ITV News Political Correspondent Daniel Hewitt on Boris Johnson's war on drugs
The government has announced a record £780 million for drug treatments in England, on top of a £300 million to crack down on supply chains and drug gangs.
It comes as part of a new ten-year strategy to tackle drugs in England and Wales.
Every local authority in England will receive extra funding to improve access to treatment and increase capacity of services over the next three years, with the 50 local authorities that need it most receiving the money first.
It is hoped that by getting more people into treatment, authorities can break the cycle of crime driven by addiction and reduce drug-related violence.
The £780 million - the largest ever boost in funding - will bring the total spending on drug enforcement and treatment to more than £3 billion over the next three years.
Boris Johnson is also pledging to break up 2,000 “county lines” drugs gangs with a £300 million drive. It will involve police cracking down on the supply of class A drugs by city-based crime rings to the surrounding county areas.
The PM said the government is putting "a lot more" investment into tackling the 300,000 "problem drug users" who drive drugs crime and about half of all drugs-related murders in the country.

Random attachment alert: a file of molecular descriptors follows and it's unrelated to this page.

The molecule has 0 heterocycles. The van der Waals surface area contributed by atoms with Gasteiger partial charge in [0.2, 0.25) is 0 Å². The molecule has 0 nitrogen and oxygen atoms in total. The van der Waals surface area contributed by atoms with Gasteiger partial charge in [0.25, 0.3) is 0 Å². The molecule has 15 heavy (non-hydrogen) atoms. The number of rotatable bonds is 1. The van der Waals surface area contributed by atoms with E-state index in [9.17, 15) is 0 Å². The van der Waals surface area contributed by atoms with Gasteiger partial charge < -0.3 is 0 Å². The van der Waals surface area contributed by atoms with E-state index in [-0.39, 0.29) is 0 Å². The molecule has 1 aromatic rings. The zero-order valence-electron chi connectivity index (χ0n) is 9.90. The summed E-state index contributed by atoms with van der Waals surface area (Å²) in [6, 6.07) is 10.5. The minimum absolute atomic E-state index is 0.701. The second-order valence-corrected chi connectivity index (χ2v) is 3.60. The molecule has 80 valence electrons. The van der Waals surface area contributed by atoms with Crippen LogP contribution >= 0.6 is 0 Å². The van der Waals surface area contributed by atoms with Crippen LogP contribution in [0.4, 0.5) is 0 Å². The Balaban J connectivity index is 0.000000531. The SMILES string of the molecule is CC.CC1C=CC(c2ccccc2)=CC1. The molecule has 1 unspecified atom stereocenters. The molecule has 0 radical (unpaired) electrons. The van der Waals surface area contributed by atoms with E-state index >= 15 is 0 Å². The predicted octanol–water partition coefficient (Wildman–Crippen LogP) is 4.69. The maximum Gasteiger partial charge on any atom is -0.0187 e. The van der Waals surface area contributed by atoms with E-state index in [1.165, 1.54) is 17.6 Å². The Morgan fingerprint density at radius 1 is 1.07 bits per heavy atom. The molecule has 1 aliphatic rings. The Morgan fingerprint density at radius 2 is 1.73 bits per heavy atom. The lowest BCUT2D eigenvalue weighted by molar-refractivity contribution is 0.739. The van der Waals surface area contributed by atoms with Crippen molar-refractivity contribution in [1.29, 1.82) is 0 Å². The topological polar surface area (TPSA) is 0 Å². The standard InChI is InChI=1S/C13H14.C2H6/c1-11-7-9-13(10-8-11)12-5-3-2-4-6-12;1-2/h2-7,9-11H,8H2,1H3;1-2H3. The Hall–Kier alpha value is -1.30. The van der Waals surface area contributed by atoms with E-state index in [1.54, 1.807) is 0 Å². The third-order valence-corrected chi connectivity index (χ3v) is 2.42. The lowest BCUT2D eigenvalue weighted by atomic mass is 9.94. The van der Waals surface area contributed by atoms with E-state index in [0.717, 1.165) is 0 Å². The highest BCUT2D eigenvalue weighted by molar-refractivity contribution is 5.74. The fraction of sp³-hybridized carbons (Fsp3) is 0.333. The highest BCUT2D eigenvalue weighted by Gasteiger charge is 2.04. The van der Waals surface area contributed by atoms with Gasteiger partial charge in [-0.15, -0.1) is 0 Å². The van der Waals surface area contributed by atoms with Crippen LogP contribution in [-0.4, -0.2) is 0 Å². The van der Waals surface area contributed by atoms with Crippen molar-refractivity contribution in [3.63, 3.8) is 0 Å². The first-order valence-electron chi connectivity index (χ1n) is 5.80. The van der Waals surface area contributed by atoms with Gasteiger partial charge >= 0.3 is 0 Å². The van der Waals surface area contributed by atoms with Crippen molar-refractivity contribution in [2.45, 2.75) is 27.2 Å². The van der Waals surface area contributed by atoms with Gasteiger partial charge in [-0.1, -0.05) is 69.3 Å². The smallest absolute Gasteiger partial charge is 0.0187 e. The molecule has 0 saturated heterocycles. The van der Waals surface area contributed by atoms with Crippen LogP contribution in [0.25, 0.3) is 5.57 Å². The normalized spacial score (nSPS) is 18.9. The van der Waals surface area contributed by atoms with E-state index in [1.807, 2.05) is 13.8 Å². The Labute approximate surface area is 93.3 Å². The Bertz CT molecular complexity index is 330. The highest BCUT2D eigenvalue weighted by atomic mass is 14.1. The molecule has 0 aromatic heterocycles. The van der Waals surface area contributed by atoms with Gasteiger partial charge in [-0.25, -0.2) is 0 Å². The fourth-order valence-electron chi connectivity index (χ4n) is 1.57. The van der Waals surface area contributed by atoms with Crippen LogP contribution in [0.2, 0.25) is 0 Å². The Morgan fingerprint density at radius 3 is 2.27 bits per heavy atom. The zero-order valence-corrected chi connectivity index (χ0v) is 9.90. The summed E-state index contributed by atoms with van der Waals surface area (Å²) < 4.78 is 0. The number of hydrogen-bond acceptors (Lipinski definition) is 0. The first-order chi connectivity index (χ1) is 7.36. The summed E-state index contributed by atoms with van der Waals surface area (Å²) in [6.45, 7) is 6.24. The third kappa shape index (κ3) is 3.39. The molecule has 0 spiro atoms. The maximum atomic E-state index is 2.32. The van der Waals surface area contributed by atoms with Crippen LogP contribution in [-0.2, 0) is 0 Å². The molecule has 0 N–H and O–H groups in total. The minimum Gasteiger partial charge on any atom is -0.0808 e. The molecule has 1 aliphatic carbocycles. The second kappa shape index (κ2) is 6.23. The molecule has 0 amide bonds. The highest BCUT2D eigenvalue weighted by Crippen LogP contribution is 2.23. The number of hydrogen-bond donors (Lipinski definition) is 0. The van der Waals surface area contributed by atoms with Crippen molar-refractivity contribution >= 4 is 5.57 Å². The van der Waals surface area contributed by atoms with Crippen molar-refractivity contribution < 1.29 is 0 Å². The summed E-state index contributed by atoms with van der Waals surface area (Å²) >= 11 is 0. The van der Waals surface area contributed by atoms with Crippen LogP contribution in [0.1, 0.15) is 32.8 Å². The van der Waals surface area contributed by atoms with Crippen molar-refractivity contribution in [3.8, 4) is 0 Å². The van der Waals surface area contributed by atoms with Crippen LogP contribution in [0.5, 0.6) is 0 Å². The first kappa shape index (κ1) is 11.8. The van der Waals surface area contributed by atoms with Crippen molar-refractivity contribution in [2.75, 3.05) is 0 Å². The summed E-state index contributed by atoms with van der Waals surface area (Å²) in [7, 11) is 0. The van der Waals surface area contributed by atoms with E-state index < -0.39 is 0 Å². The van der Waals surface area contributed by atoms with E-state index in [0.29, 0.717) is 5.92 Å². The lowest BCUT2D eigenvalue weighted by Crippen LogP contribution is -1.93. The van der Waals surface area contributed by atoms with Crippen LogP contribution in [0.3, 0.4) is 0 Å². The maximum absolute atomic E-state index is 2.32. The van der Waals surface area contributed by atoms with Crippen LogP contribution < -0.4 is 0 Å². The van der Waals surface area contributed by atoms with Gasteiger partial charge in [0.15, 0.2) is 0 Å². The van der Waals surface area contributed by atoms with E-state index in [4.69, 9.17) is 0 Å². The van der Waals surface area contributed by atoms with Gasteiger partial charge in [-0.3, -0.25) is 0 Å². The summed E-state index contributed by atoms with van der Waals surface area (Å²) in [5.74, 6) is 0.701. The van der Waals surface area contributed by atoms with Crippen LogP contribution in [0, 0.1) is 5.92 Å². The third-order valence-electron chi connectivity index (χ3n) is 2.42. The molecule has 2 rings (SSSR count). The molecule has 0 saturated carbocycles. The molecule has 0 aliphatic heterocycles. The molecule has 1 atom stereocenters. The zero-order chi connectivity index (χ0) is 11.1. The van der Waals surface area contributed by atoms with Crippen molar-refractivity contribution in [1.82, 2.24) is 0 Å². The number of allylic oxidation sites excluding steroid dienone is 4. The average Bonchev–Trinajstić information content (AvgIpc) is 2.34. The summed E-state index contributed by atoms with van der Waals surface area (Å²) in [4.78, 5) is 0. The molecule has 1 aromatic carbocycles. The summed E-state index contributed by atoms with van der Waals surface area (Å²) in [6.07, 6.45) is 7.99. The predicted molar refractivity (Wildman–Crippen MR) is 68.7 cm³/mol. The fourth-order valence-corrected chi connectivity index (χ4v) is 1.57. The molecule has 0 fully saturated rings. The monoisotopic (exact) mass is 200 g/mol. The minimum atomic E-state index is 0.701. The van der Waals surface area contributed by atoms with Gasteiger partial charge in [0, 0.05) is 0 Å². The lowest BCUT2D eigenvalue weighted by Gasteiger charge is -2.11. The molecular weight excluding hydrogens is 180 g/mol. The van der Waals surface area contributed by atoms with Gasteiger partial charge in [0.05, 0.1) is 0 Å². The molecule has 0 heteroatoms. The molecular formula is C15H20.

He said: "You’ve got to invest in rehabilitation; everyone who knows about drugs crime will tell you that (these) 300,000 people, their lives, they are chaotic. "They need to be taken off drugs, they need to be put into rehab, so you’ve got to invest in rehab."
Boris Johnson said the government needs to invest in rehabilitation and 'come down hard' on county lines drugs gangs
In a statement ahead of the strategy launch, the prime minister said: “Drugs are a scourge on our society, fuelling violence on our streets which communities across the country are forced to endure.
“That’s why, to cut crime and truly level up across the country, we must step up efforts to wipe out the vile county lines gangs who are blighting our neighbourhoods, exploiting children and ruining lives.
“Backed by record investment, the strategy we’re setting out today will attack supply and break the county lines model which sees criminals profit from people’s misery. Those who break the law will have nowhere to hide."
There are 300,000 heroin and crack addicts in England who are responsible for nearly half of acquisitive crime, including burglary and robbery, while drugs drive nearly half of all homicides, according to the Home Office and the Department of Health and Social Care.
The total cost to society is put at nearly £20 billion a year.
Sajid Javid was asked if he had ever reported anyone for taking drugs at a party
Health and Social Care Secretary, Sajid Javid, said: “This is a huge moment which will not only save lives but help level up the country.
“We’re investing a record amount into treatment services with money to break the cycle of drug use and to support communities by cutting the drug use which drives crime.